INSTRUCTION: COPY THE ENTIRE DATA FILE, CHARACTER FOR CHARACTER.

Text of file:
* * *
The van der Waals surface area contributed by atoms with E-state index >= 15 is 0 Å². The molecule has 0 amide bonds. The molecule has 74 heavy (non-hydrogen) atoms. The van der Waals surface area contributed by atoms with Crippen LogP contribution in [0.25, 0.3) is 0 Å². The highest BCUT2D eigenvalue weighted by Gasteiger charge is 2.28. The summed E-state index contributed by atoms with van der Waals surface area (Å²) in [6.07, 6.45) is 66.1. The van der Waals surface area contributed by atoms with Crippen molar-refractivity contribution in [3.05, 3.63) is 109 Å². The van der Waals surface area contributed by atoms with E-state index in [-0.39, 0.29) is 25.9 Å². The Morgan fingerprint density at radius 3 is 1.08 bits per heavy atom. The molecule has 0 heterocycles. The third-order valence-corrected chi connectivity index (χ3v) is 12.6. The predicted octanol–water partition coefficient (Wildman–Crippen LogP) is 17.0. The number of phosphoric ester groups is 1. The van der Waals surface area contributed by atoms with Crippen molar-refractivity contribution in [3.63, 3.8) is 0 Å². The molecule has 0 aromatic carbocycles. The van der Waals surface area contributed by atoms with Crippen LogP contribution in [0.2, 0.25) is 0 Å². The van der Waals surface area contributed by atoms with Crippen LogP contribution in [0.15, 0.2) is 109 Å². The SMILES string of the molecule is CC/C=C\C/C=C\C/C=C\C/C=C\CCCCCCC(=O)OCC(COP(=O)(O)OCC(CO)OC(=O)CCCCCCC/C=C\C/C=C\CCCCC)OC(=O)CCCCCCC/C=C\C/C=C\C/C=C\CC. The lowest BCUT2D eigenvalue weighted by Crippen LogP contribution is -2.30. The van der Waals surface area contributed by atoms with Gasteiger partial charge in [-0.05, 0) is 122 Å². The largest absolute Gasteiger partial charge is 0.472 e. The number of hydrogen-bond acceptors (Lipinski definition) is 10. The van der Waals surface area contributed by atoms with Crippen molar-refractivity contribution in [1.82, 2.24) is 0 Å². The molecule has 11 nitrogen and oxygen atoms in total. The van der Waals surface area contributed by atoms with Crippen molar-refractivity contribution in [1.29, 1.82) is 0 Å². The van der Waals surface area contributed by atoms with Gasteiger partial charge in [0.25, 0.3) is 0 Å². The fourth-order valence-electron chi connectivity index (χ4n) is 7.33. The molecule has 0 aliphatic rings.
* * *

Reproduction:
The van der Waals surface area contributed by atoms with E-state index >= 15 is 0 Å². The molecule has 0 amide bonds. The molecule has 74 heavy (non-hydrogen) atoms. The van der Waals surface area contributed by atoms with Crippen LogP contribution in [0.25, 0.3) is 0 Å². The highest BCUT2D eigenvalue weighted by Gasteiger charge is 2.28. The summed E-state index contributed by atoms with van der Waals surface area (Å²) in [6.07, 6.45) is 66.1. The van der Waals surface area contributed by atoms with Crippen molar-refractivity contribution in [3.05, 3.63) is 109 Å². The van der Waals surface area contributed by atoms with E-state index in [-0.39, 0.29) is 25.9 Å². The Morgan fingerprint density at radius 3 is 1.08 bits per heavy atom. The molecule has 0 heterocycles. The third-order valence-corrected chi connectivity index (χ3v) is 12.6. The predicted octanol–water partition coefficient (Wildman–Crippen LogP) is 17.0. The number of phosphoric ester groups is 1. The van der Waals surface area contributed by atoms with Crippen molar-refractivity contribution in [3.63, 3.8) is 0 Å². The molecule has 0 aromatic carbocycles. The van der Waals surface area contributed by atoms with Crippen LogP contribution in [0.2, 0.25) is 0 Å². The van der Waals surface area contributed by atoms with Crippen LogP contribution in [0.15, 0.2) is 109 Å². The SMILES string of the molecule is CC/C=C\C/C=C\C/C=C\C/C=C\CCCCCCC(=O)OCC(COP(=O)(O)OCC(CO)OC(=O)CCCCCCC/C=C\C/C=C\CCCCC)OC(=O)CCCCCCC/C=C\C/C=C\C/C=C\CC. The lowest BCUT2D eigenvalue weighted by Crippen LogP contribution is -2.30. The van der Waals surface area contributed by atoms with Gasteiger partial charge in [-0.05, 0) is 122 Å². The largest absolute Gasteiger partial charge is 0.472 e. The number of hydrogen-bond acceptors (Lipinski definition) is 10. The van der Waals surface area contributed by atoms with Crippen molar-refractivity contribution in [1.82, 2.24) is 0 Å². The molecule has 11 nitrogen and oxygen atoms in total. The van der Waals surface area contributed by atoms with Crippen molar-refractivity contribution in [1.29, 1.82) is 0 Å². The van der Waals surface area contributed by atoms with Gasteiger partial charge in [0.25, 0.3) is 0 Å². The fourth-order valence-electron chi connectivity index (χ4n) is 7.33. The molecule has 0 aliphatic rings.